THOMAS FRIEDMAN: A very legitimate question. Again, if you read my columns on this all the way through, the argument I basically had been making was this: I understood why Yasser Arafat did not accept the Camp David offer, because my position, which has always been for a two-state solution along the 67 lines. I understood why Palestinians would say it’s very nice of you, Mr. Barak, to offer us 90%, but we believe we’re entitled to 100%. That’s what Sadat got. That’s what we believe we’re entitled to. I totally get that. That is absolutely a defensible position. But here’s what’s indefensible: what’s indefensible is in response to a 90% offer instead of 100% offer you go on a rampage of suicide bombing and intifada rather than saying, to Barak, Arafat could have said to Barak, "You know Mr. Barak, that offer, it’s part the way there. I’m glad to see you’ve moved from 50% to 90% but you’re still short. But here’s what I want to do: I want to go around and convince every Israeli why it’s in their fundamental interest, now that you’ve gone to 90, to go from 90 to 100. I want to make that argument directly to the Israeli people." That is not what Yasser Arafat, what he launched instead was a violent intifada. That is what I found inexcusable.
AMY GOODMAN: I thought what Yasser Arafat said was he wanted U.N. 242, complete withdrawal.
THOMAS FRIEDMAN: What Yasser Arafat did was launch an intifada.
AMY GOODMAN: Let me ask you about a comment you made in April 1988 in an interview with the Israeli press. You were talking about what Israel should do with the Occupied Territories. And you said Israel should hand over control to a client Palestinian proxy force. You explain this by saying, "I believe that as soon as Ahmed has a seat on the bus, he will limit his demand." MIT professor Noam Chomsky later reprinted the statement in his articles and books, calling your comments racist. How do you respond?
THOMAS FRIEDMAN: I have no — if I have said that in 1988, 20 years ago, I would have absolutely no recollection of saying that or what the context was. But if he said I said that, then I said that. I’ve said a million things differently since. And if you want to go back and check every quote Noam Chomsky has made over the last 30 years and pluck out one from 1988 and throw it in his face, go ahead.
AMY GOODMAN: So you’re saying you’re sorry you said that?
THOMAS FRIEDMAN: My hundred thousand words since then have been very, very clear. Before then and after then I have no idea what the context is you’re talking about. 100,000 words since then have been very clear. I’m for a two-state solution.
AMY GOODMAN: Last July you wrote a controversial column calling on the state department to monitor and publicly identify excuse makers and hate mongers.
THOMAS FRIEDMAN: Yes.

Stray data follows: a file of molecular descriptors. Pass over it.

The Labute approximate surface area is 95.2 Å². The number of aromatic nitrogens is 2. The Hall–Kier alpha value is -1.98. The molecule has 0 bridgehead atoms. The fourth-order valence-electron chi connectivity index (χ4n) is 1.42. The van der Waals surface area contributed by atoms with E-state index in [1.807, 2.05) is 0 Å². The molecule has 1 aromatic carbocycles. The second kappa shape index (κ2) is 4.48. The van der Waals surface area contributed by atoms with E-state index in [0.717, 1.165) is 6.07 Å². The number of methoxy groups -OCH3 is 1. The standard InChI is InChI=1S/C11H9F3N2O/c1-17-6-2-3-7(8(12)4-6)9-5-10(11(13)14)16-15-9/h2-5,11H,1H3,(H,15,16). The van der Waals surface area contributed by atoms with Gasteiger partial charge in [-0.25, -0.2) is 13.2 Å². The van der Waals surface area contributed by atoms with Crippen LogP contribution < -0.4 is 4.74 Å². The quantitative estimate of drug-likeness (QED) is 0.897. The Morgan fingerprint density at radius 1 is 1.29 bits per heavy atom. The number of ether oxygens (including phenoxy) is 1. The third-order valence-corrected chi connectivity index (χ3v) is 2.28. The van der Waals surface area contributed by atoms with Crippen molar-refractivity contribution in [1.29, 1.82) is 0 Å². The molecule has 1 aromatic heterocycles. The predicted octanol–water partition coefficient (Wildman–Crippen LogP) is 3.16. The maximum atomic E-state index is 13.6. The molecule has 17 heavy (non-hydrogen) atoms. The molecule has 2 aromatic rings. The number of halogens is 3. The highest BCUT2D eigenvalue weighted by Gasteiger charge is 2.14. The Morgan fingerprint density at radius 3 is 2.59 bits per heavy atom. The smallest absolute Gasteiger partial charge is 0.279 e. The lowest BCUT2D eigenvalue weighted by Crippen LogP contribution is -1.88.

AMY GOODMAN: You wrote, "After every major terrorist incident the excuse makers come out to tell us why imperialism, Zionism, colonialism or Iraq explains why the terrorists acted. These excuse makers are just one notch less despicable than the terrorists and also deserve to be exposed. Every quarter the State Department should identify the top 10 hate mongers, excuse makers and truth tellers in the world." That’s your quote.
THOMAS FRIEDMAN: Absolutely. I believe that.
AMY GOODMAN: To make an enemy’s list, the state department —
THOMAS FRIEDMAN: People who make excuses for terrorism should be exposed and identified. I also use my own pen to expose and identify people in Israel who explore hate mongering as well toward Palestinians, among the settlers. I’ve been probably one of their biggest critics and enemies in The New York Times referring to them as fanatics and lunatics.
AMY GOODMAN: For people who say we have to understand why others in the world are angry, do you think they belong on the State Department list?
THOMAS FRIEDMAN: Understanding why people are angry and understanding why people tell you that 9/11 happened, and no Jews were in the twin towers at that time because they were all warned ahead of time. So, let’s be clear about what I was saying. I was very focused on people who want to justify the murder of innocent women and children, innocent civilians, and I very much believed then and I very much believe now that they should be exposed. I think Jewish hate mongers should be exposed as well as I believe I made clear in that column, too.
AMY GOODMAN: Are you concerned today in this country about people who are fiercely critical of the war in Iraq, the occupation, being called unpatriotic, being called hate mongers, being put on government lists?
THOMAS FRIEDMAN: Amy, if you read my column, one of the biggest critics of the war is the woman I live with, and I’ve probably mentioned — I don’t know how many times, in my column — my wife’s criticism of the war. I believe it’s honorable. I believe it’s a perfectly moral position. I would be disgusted by anyone calling them traitors.
AMY GOODMAN: And why do you trust the State Department to make the determination on who they would call terrorists for being critical of the invasion?
THOMAS FRIEDMAN: We clearly know what hate speech is and we know what legitimate opposition is. I know the difference.
AMY GOODMAN: And do you think the State Department knows the difference? The Bush administration, President Bush?
THOMAS FRIEDMAN: I think they could. I know the difference between hate speech and people who oppose a policy on legitimate grounds, and opposing the Iraq war is not hate speech, I’m sorry. Basically justifying the bombing of the World Trade Center is hate speech. I know the difference. If you don’t, that’s your problem.
AMY GOODMAN: Do you think the State Department does?
THOMAS FRIEDMAN: I’m not going get into this silliness.
AMY GOODMAN: I want to thank you for being with us, Thomas Friedman. Three-time Pulitzer Prize-winning journalist, New York Times columnist.